Cramer's Mad Money - Walgreen's Loss May Be CVS Caremark's Gain (11/21/11)

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Includes: BMY, CVS, DIS, ESRX, FUN, GILD, HAR, LLY, MRK, SNY, WBA
by: Miriam Metzinger

Stocks discussed on the in-depth session of Jim Cramer's Mad Money TV Program, Monday November 21.

CVS Caremark (NYSE:CVS), Walgreen (WAG), Express Scripts (NASDAQ:ESRX), Pharmasset (VRUS), Eli Lily (NYSE:LLY), Bristol-Myers Squibb (NYSE:BMY), Sanofi Aventis (NYSE:SNY), Merck (NYSE:MRK)

Cramer would buy CVS Caremark (CVS), since the company may be the main beneficiary from the ongoing dispute between Walgreen (WAG) and Express Scripts (ESRX). While Cramer once liked WAG and believed the disagreement between WAG and ESRX over prices of prescriptions would be resolved, the contract is due to expire on January 1st 2012, and the companies are still locked in conflict. It is estimated that, if no deal is made, WAG could lose $1 a share and 90 million prescriptions that might be filled at CVS. While in 2007 Cramer was a critic of the CVS Caremark merger, after a difficult integration, the combined company is taking share and should benefit from the increase in generics, as $37 billion worth of drugs will go off patent in 2012. CVS trades at a multiple of 11.8 with a 10.5% growth rate, and Cramer thinks the stock may be a buy ahead of its analyst day on December 22.

Cramer took some calls:

  • Pharmasset (VRUS) was a winner for one caller, and Cramer suggested taking profits and keeping some cash on the sidelines to buy Bristol Myers (BMY) or Sanofi Aventis (SNY) on weakness.
  • Merck (MRK) is not a sell on its litigation issues, but it doesn't have the growth Cramer wants to see. However, the company is better than it once was and has raised the dividend.
  • Eli Lily (LLY) offers a decent dividend but doesn't have enough growth.

CEO Interview: Dinesh Paliwal Harman International (NYSE:HAR). Other stock mentioned: Disney (NYSE:DIS)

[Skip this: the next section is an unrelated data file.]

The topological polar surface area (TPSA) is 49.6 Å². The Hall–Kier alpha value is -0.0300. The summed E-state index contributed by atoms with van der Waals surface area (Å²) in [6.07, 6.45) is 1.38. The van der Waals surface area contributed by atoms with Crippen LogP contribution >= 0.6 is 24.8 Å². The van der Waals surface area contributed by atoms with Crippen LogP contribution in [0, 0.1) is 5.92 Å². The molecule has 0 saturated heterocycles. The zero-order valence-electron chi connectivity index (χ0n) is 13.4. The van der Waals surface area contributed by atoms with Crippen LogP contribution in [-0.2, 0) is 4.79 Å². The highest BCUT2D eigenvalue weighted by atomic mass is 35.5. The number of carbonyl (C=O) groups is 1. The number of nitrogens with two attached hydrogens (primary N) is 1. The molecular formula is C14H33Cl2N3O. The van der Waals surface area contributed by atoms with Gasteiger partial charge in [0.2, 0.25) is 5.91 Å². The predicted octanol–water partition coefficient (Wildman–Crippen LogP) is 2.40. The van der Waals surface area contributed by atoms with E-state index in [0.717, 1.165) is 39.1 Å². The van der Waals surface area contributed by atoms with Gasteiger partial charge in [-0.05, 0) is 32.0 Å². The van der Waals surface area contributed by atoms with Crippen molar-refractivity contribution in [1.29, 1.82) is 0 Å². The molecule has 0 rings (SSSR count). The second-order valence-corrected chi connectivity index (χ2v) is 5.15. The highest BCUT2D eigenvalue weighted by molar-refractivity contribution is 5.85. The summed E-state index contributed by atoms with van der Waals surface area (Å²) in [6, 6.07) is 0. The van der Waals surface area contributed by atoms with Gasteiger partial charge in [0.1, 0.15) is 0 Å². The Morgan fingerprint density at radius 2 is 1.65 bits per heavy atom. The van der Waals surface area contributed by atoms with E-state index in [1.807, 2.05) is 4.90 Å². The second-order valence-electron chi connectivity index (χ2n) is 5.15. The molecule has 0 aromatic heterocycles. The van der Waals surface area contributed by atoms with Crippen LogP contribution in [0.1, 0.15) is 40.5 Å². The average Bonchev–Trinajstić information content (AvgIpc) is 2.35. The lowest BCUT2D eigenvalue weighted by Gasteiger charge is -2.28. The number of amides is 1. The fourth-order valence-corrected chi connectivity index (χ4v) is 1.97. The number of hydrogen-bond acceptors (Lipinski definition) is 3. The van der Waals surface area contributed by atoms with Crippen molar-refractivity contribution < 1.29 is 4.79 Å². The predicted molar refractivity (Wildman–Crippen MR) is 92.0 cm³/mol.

Harman International (HAR) is a turbo-charged growth stock that surged 20% after its excellent earnings call in October only to be taken down with the rest of the market. HAR makes high-quality sound systems used in 80% of luxury autos, has had contracts with major stadiums, the Oscars, Disney (DIS) amusement parks and airports. The company is working on delivering social media through sound in cars. HAR has been successful in cutting costs dramatically: "If you want to be a profit leader," CEO Dinesh Paliwal said, "you have to be a cost leader." The company has a record $15 billion in backlog that provides visibility for future earnings, and has reported 8 consecutive quarters of top and bottom line growth. HAR is seeing a 68% growth rate in emerging markets.

"This is the kind of growth stock you have to get into when things settle down," Cramer said.

President/CEO Interview: Matthew Quiment, Cedar Fair (NYSE:FUN)

Matthew Quiment, formerly of Disney, is the current President and incoming CEO of Cedar Fair (FUN), which operates amusement parks in the U.S. The company has been refinancing its debt and is a powerful dividend story. Cramer predicted it would raise its yield to $1 per share. Not only did it meet this target, but Fun's new goal is $1.60 for 2012, which would mean a 7.5% yield, and $2 a share for 2013, which would bring the dividend to 9%. Cedar Fair should do well even in a slow economy, because it offers a variety of entertainment, meals and shopping for an average of $40 per visitor. FUN offers options for budget conscious and higher-end customers: "We are a great value." FUN is introducing two major new rides: Dinosaurs Alive and Leviathan. October was the strongest month in 2011 because of FUN's Halloween activities. When it comes to buying new parks, Quiment said, "We are keeping an eye open for accretive acquisitions." Since FUN's parks are located only in the U.S, the stock is unlikely to feel any pain from Europe.

Is Gold Still a Buy?

The vicious decline of gold seems counterintuitive; after all, gold tends to decline when economic times turn chaotic. However, the fear of deflation is fueling worries that everything will be worth less. But Cramer thinks gold will go back up after it flails around for a while, and gave three reasons why:

  1. Europe will print more money and cause the euro to decline.
  2. Demand for gold from central banks and emerging markets has never been greater.
  3. It is difficult and expensive to mine gold. In other words, we don't have enough of it.

Cramer would use temporary declines in the yellow metal to buy some physical gold, preferably bullion. .

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